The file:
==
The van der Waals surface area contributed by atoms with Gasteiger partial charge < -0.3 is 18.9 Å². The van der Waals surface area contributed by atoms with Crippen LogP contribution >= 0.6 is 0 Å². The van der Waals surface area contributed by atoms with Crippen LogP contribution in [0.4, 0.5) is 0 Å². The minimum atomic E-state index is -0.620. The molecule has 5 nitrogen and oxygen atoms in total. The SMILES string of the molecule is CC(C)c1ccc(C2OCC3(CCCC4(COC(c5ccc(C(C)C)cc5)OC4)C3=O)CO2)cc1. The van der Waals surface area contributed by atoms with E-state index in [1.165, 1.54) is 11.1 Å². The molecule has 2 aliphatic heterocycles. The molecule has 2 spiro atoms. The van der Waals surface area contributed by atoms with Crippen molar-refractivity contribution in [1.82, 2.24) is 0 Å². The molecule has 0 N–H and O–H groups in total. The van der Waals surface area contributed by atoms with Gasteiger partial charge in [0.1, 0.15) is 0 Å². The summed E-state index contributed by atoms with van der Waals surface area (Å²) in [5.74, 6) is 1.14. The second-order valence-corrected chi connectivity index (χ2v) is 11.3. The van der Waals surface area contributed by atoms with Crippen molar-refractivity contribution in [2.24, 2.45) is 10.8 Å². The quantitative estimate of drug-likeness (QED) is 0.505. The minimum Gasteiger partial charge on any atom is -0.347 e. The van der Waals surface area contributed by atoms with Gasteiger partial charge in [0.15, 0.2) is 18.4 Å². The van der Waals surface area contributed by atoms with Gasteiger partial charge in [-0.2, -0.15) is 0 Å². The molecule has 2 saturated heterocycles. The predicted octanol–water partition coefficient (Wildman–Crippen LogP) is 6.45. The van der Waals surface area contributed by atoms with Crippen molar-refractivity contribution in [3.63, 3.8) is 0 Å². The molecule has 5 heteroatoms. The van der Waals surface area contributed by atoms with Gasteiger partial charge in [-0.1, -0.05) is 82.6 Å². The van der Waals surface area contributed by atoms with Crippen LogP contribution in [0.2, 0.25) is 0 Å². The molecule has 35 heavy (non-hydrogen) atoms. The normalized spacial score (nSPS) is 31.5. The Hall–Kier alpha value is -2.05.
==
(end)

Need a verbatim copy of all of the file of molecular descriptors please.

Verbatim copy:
The van der Waals surface area contributed by atoms with Gasteiger partial charge < -0.3 is 18.9 Å². The van der Waals surface area contributed by atoms with Crippen LogP contribution >= 0.6 is 0 Å². The van der Waals surface area contributed by atoms with Crippen LogP contribution in [0.4, 0.5) is 0 Å². The minimum atomic E-state index is -0.620. The molecule has 5 nitrogen and oxygen atoms in total. The SMILES string of the molecule is CC(C)c1ccc(C2OCC3(CCCC4(COC(c5ccc(C(C)C)cc5)OC4)C3=O)CO2)cc1. The van der Waals surface area contributed by atoms with E-state index in [1.165, 1.54) is 11.1 Å². The molecule has 2 aliphatic heterocycles. The molecule has 2 spiro atoms. The van der Waals surface area contributed by atoms with Crippen molar-refractivity contribution in [1.82, 2.24) is 0 Å². The molecule has 0 N–H and O–H groups in total. The van der Waals surface area contributed by atoms with Gasteiger partial charge in [0.1, 0.15) is 0 Å². The summed E-state index contributed by atoms with van der Waals surface area (Å²) in [5.74, 6) is 1.14. The second-order valence-corrected chi connectivity index (χ2v) is 11.3. The van der Waals surface area contributed by atoms with Crippen molar-refractivity contribution in [2.24, 2.45) is 10.8 Å². The quantitative estimate of drug-likeness (QED) is 0.505. The minimum Gasteiger partial charge on any atom is -0.347 e. The van der Waals surface area contributed by atoms with Gasteiger partial charge in [0.15, 0.2) is 18.4 Å². The van der Waals surface area contributed by atoms with Gasteiger partial charge in [-0.2, -0.15) is 0 Å². The molecule has 2 saturated heterocycles. The predicted octanol–water partition coefficient (Wildman–Crippen LogP) is 6.45. The van der Waals surface area contributed by atoms with Crippen molar-refractivity contribution in [3.63, 3.8) is 0 Å². The molecule has 5 heteroatoms. The van der Waals surface area contributed by atoms with Gasteiger partial charge in [-0.1, -0.05) is 82.6 Å². The van der Waals surface area contributed by atoms with Crippen LogP contribution in [0.2, 0.25) is 0 Å². The molecule has 35 heavy (non-hydrogen) atoms. The normalized spacial score (nSPS) is 31.5. The Hall–Kier alpha value is -2.05.